How to choose a radar detector
What to look for in a radar detector
With the right radar detector in your vehicle, you’ll know when radar enforcement is nearby before you’re in their sights.
Radar detectors offer peace of mind
The freedom to relax and drive with confidence — that's what an investment in a radar detector can give you. Today's models combine simple, ergonomic design with up-to-the-minute technology, including GPS, Bluetooth® compatibility, and smartphone integration. They can offer you affordable, convenient protection, not only from speeding tickets but often from driving hazards as well.
The key to choosing the right detector is understanding how they work and what the different options do. Then you'll be able to determine which one meets your needs.
Types of detectors
There are three types of radar detector: corded, cordless, and remote-mount. Corded detectors usually mount on the windshield via suction cups, and provide the best range of detection. Cordless detectors are transported easily between vehicles, and provide a cleaner installation than corded models. Remote-mount detectors are permanently mounted to your vehicle, providing a clean installation that's virtually undetectable by thieves.
Now let's examine some features to consider when choosing a detector.
A detector with one laser sensor can detect laser beams in front of you, but not behind you or off to the sides. 360-degree laser detection uses two sensors to also look for laser pulses to the sides and behind you. Models with 360-degree laser detection tend to be more reliable, but more costly.
Highway and city modes (sensitivity and selectivity)
“Highway mode” is the default level of sensitivity for most radar detectors. "City mode" reduces the range or sensitivity so that you get fewer false alerts from sources of signals similar to radar guns, such as automatic door openers. This feature is helpful for urban driving.
A detector with high selectivity can differentiate between bands of radar and laser, plus signals from emergency vehicles or roadside signs. Most radar detectors which can do this will display the signal type and strength on its display.
Radar detector detection
In some localities, it's illegal to use a radar detector, and many areas have regulations against using detectors in commercial vehicles. Therefore, police have developed "radar detector detectors," referred to as RDD. These devices pick up oscillations emitted by the receivers in radar detectors, and inform police that a radar detector is being used. Many detector manufacturers now have models that are specially shielded to eliminate most of these emissions, or will shut down when they detect a RDD system in use.
VG-2 is a once-common type of RDD technology, and it works by detecting the oscillations on a single frequency band. Most detectors today are built to protect themselves from VG-2 detection, but it is an older standard and is being gradually phased out of use.
A more sophisticated type of RDD technology, known as Spectre, has proven more difficult to circumvent. This is because Spectre operates on several frequency bands and can pick up more emissions from a radar detector. There are detectors on the market now which do offer Spectre invisibility, but Spectre's an evolving technology so only a handful of detectors will be able to defeat all levels of Spectre.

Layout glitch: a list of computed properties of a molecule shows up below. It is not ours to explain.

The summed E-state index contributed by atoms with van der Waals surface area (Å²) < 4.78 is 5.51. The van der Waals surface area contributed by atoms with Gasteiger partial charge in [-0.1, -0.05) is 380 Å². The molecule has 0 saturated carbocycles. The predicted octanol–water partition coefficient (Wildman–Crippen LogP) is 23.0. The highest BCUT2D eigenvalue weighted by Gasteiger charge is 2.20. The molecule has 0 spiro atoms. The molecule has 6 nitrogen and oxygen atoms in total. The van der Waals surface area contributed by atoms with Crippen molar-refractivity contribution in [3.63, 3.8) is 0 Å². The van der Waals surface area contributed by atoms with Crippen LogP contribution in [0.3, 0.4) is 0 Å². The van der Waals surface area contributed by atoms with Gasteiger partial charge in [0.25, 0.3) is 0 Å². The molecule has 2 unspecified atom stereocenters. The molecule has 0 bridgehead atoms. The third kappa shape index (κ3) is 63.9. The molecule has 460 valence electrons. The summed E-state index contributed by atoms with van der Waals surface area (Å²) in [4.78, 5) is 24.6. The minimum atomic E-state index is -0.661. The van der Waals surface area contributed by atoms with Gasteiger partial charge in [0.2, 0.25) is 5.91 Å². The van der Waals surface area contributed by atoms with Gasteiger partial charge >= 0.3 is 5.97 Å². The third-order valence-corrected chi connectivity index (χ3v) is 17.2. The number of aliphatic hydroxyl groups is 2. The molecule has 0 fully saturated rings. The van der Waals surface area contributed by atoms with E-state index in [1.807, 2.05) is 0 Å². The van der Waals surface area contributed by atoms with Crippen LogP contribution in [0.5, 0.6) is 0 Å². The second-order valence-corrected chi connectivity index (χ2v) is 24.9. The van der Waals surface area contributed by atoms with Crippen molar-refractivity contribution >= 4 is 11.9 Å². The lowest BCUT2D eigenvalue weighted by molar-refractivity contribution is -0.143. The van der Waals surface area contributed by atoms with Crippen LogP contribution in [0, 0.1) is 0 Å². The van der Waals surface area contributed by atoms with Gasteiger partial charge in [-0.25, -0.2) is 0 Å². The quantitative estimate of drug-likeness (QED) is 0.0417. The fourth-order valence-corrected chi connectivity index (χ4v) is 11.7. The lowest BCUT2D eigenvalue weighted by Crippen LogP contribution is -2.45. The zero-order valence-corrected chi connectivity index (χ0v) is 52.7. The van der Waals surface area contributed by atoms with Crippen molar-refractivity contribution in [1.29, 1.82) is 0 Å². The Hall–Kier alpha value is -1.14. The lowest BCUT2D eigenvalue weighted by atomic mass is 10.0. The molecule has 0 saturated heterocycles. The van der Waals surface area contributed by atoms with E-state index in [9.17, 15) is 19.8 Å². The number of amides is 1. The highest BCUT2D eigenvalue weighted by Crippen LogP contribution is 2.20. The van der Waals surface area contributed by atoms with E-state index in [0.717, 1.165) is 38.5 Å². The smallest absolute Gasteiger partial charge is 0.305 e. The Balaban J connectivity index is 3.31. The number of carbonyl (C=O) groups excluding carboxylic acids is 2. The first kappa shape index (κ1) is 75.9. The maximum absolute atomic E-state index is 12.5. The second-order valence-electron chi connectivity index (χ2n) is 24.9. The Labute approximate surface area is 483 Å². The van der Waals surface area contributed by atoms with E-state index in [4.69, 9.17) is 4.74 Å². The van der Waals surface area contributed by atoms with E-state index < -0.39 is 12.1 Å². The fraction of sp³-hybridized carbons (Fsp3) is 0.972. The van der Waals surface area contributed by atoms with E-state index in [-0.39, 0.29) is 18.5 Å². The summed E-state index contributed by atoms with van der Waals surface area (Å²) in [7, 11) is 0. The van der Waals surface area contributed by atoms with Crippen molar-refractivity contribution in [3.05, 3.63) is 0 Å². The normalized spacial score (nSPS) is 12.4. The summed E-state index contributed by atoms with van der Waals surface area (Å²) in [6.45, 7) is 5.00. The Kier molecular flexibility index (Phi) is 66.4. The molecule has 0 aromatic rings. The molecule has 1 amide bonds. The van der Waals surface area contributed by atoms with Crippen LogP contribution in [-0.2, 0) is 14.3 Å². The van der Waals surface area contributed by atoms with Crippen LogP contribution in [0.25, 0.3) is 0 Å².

VG-2 and Spectre shielding
Some detectors offer stealth protection, which warns you and then shuts down the detector, while more expensive detectors offer invisibility protection — they may be shielded from VG-2, Spectre, or both, so they can continue operating without being discovered.
Voice and visual alerts
A voice alert tells you what your radar detector has picked up. You don’t have to take your eyes off the road to look at the detector’s display. Visual alerts such as flashing lights let you know a signal has been detected so you can keep the detector quiet if you have sleeping passengers.
"Instant-On" radar protection can alert you even when intermittent radar signals are being used up ahead.
Practically speaking, you can't really defend yourself against Instant-On radar. If it's been aimed at you, your speed has been measured by the time your detector gives an alert. However, if the radar was targeted on a car ahead of you, a detector with sensitive K-band reception will alert you. High K-band sensitivity is what allows manufacturers to promote a detector as giving Instant-On protection.
Radar detectors with GPS
Developments in GPS technology have empowered radar detectors with more functionality than ever before. GPS devices in cars communicate with satellites while moving. These devices measure speed, direction, and location down to a few feet. They can often also store location information to mark important points on the map.
GPS radar detectors can calculate where they are and how fast they're going at any time while they are communicating with the GPS network. This is a powerful advantage over normal radar detectors because even though they can tell you when radar is in use around you, they have no way of knowing how fast your vehicle is traveling.
Some GPS-equipped detectors can adjust their sensitivity depending on how fast the vehicle is going, which reduces the need to manually switch between city and highway modes. They can also alert you when you are traveling over a set speed limit for your own safety.